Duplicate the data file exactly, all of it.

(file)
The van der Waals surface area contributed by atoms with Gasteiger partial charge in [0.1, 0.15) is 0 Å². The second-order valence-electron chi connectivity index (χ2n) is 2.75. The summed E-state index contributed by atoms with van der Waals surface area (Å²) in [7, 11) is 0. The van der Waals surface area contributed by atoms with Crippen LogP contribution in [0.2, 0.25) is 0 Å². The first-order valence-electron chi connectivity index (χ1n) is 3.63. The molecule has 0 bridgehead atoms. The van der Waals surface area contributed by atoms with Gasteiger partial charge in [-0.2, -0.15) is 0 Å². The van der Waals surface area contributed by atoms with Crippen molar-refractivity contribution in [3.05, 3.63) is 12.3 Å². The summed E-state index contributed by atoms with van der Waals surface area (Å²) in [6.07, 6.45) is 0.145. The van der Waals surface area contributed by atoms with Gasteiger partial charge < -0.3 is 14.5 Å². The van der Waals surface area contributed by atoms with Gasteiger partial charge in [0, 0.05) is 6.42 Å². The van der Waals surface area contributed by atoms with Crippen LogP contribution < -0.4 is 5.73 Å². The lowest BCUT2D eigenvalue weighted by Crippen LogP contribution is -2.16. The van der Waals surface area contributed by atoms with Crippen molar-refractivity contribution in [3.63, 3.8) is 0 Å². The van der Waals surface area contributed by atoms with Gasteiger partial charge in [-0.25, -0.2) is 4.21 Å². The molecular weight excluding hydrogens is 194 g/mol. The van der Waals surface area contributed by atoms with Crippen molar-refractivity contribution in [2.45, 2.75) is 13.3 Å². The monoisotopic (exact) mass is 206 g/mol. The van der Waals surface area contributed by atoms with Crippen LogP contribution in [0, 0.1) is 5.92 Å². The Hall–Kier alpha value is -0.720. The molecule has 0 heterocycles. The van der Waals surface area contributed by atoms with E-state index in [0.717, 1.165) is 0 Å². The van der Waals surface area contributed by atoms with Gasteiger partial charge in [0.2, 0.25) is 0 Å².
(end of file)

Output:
The van der Waals surface area contributed by atoms with Gasteiger partial charge in [0.1, 0.15) is 0 Å². The second-order valence-electron chi connectivity index (χ2n) is 2.75. The summed E-state index contributed by atoms with van der Waals surface area (Å²) in [7, 11) is 0. The van der Waals surface area contributed by atoms with Crippen LogP contribution in [0.2, 0.25) is 0 Å². The first-order valence-electron chi connectivity index (χ1n) is 3.63. The molecule has 0 bridgehead atoms. The van der Waals surface area contributed by atoms with Gasteiger partial charge in [-0.2, -0.15) is 0 Å². The van der Waals surface area contributed by atoms with Crippen molar-refractivity contribution in [3.05, 3.63) is 12.3 Å². The summed E-state index contributed by atoms with van der Waals surface area (Å²) in [6.07, 6.45) is 0.145. The van der Waals surface area contributed by atoms with Gasteiger partial charge < -0.3 is 14.5 Å². The van der Waals surface area contributed by atoms with Gasteiger partial charge in [0, 0.05) is 6.42 Å². The van der Waals surface area contributed by atoms with Crippen LogP contribution < -0.4 is 5.73 Å². The lowest BCUT2D eigenvalue weighted by Crippen LogP contribution is -2.16. The van der Waals surface area contributed by atoms with Crippen molar-refractivity contribution in [3.63, 3.8) is 0 Å². The van der Waals surface area contributed by atoms with Gasteiger partial charge in [-0.25, -0.2) is 4.21 Å². The molecular weight excluding hydrogens is 194 g/mol. The van der Waals surface area contributed by atoms with Crippen molar-refractivity contribution in [2.45, 2.75) is 13.3 Å². The monoisotopic (exact) mass is 206 g/mol. The van der Waals surface area contributed by atoms with Crippen LogP contribution in [0, 0.1) is 5.92 Å². The Hall–Kier alpha value is -0.720. The molecule has 0 heterocycles. The van der Waals surface area contributed by atoms with E-state index in [0.717, 1.165) is 0 Å². The van der Waals surface area contributed by atoms with Gasteiger partial charge in [0.2, 0.25) is 0 Å².